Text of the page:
“The consensus this year is that the black grapes were not easy,” began Frédéric Panaïotis. We met with Champagne Ruinart’s long-standing Chef de Cave during the busy blending period in March to taste a sample of the still wines and hear how Ruinart fared during the 2017 vintage. Noting the distinct lack of terrible years since the millenium – “only ’01 was really bad in the 2000s… ’11 will be a challenge but ’14 and ’16 are very manageable” – Panaïotis seemed unperturbed by the difficulties of the growing season just gone, perhaps a consequence of the house he represents. “Reserve wines are part of the game this year, so it’s good when you have a lot,” he smiled.
To demonstrate his confidence, Panaïotis shared with us some Pinot Noirs and Chardonnays from a range of regions, highlighting which villages will be used in which blends for 2017.
Vins Clairs 2017
To begin our journey back into 2017, we tasted some Pinot Noir vins clairs. As with other houses, Ruinart had experienced some botrytis on their black grapes, particularly from vineyards in the Montagne de Reims. This can lend the wines an undesirable musty character, which renders many of them unusable. “Fortunately, the Aube was a good surprise this year,” Panaïotis said.
The Pinot Noirs we tasted were both blends of two crus, the first from the Aube and Montagne de Reims, the second from the Vallée de la Marne. The Aube region is known for producing wines with citrus and grapefruit abundance and the first vins clairs had all these classic characteristics. Commenting on the blend of Aÿ and Dizy from the Marne Valley, Panaïotis said: “not a lot of potential but a good workhorse.”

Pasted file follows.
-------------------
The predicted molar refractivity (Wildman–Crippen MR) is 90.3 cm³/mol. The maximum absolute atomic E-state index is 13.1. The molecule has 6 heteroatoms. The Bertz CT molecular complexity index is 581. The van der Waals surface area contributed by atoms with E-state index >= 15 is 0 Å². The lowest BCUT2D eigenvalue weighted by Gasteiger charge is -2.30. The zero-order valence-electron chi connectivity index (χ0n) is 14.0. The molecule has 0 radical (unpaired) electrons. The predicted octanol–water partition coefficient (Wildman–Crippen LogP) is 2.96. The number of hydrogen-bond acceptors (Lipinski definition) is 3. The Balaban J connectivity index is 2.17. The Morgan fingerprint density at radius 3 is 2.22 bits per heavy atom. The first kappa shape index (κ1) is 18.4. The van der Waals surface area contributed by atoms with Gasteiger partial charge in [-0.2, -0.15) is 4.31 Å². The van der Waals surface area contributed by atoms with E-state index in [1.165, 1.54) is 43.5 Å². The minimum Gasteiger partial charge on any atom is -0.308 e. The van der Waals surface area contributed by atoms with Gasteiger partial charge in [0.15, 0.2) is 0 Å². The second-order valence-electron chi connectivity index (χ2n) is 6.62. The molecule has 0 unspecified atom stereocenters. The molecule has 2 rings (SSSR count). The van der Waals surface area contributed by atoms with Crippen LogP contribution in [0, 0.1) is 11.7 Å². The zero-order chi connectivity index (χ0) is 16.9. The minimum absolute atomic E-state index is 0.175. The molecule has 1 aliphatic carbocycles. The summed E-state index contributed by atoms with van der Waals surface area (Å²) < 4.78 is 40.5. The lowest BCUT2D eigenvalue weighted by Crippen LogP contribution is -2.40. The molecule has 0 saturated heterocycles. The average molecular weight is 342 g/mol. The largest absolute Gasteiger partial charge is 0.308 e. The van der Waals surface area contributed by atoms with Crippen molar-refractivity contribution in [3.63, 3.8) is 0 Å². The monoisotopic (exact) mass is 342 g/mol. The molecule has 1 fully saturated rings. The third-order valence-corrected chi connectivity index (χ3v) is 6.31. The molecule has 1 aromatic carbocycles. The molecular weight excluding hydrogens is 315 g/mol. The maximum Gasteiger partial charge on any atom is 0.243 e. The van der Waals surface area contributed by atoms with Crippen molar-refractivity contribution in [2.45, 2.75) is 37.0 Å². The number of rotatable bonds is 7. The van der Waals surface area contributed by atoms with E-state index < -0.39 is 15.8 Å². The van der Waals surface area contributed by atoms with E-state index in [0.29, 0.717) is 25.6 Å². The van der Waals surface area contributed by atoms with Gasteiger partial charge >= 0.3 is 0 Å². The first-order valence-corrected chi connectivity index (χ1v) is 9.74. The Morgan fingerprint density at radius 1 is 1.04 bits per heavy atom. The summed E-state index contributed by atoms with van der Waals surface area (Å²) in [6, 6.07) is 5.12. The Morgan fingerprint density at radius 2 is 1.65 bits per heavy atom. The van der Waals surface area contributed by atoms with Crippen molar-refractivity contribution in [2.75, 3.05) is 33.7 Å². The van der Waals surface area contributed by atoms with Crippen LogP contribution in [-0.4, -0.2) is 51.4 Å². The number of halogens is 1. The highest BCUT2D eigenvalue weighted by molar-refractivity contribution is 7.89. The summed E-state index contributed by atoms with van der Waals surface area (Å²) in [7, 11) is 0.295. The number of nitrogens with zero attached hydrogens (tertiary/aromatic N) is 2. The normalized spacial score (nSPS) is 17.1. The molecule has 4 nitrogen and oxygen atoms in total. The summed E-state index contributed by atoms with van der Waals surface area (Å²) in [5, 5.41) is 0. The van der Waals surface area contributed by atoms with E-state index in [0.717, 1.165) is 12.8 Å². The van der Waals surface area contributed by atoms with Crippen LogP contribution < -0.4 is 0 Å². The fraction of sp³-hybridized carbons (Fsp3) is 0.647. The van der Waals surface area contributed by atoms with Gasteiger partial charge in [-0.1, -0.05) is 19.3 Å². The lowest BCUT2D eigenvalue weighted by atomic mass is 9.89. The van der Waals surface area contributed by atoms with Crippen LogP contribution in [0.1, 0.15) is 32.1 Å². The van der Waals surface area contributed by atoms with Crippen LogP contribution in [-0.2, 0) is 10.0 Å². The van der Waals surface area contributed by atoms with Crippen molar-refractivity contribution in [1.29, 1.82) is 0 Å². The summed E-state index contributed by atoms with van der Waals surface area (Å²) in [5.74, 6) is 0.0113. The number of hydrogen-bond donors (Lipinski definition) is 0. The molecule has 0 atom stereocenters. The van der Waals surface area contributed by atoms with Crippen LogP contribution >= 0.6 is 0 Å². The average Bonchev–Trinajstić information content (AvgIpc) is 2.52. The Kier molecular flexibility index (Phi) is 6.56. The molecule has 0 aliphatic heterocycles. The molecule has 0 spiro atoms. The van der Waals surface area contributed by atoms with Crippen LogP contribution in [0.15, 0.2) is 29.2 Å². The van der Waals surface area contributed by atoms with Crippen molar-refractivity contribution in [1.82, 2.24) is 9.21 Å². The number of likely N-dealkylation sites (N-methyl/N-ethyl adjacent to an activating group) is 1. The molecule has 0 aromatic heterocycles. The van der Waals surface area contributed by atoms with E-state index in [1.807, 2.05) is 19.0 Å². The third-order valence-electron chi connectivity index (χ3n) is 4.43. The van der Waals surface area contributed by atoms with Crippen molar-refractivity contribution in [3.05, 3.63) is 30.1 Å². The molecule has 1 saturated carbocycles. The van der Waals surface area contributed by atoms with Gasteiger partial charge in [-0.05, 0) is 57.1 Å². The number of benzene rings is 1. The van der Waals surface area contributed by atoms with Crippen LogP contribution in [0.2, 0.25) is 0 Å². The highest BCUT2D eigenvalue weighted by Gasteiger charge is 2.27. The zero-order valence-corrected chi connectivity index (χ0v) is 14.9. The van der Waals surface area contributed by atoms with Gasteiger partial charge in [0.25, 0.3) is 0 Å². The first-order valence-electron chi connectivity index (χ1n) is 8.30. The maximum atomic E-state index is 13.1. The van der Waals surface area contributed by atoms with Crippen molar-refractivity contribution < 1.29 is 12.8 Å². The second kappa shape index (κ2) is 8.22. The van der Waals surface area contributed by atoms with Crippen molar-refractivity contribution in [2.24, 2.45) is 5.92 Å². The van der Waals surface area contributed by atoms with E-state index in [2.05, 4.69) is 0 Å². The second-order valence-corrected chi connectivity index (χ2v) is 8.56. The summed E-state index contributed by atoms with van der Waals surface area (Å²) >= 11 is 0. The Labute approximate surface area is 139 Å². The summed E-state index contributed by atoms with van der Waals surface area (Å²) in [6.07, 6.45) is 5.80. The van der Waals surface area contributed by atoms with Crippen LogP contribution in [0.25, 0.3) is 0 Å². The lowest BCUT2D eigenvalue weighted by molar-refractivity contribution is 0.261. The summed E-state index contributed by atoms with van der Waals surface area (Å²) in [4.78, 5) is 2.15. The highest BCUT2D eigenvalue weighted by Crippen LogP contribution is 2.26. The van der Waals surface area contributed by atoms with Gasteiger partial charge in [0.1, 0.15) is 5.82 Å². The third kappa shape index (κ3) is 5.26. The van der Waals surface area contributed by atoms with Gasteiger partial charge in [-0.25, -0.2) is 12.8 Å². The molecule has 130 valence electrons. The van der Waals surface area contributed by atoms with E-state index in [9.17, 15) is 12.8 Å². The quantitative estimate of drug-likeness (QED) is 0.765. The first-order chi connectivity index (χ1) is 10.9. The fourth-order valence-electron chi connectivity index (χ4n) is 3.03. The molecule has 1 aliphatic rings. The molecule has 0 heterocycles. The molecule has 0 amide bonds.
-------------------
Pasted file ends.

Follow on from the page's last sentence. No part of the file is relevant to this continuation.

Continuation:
|Les Riceys/Puisieulx | Autre Cru/Grand Cru, Aube/Montagne de Reims
A colour that hints of strawberry dominance. Pretty lean and acidic, some blackberry and citrus.
|Aÿ/Dizy | Grand Cru/Premier Cru, Vallée de la Marne
Strong lemon sherbet notes. Great richness and texture in the mid-palate. Lots of grapefruit.
“In the last 10 years, Pinot Noir has done well overall… it’s good to have a Chardonnay year for once,” said Panaïotis, introducing the white grape vins clairs. The first was from Villers-Marmery, an unusual plot in the Montagne de Reims which used to be Pinot dominant, but changed to a Chardonnay village after World War II. Surviving the hail that blighted the region in mid-August last year, Villers-Marmery features heavily in the 2017 Ruinart Blanc de Blancs NV blend.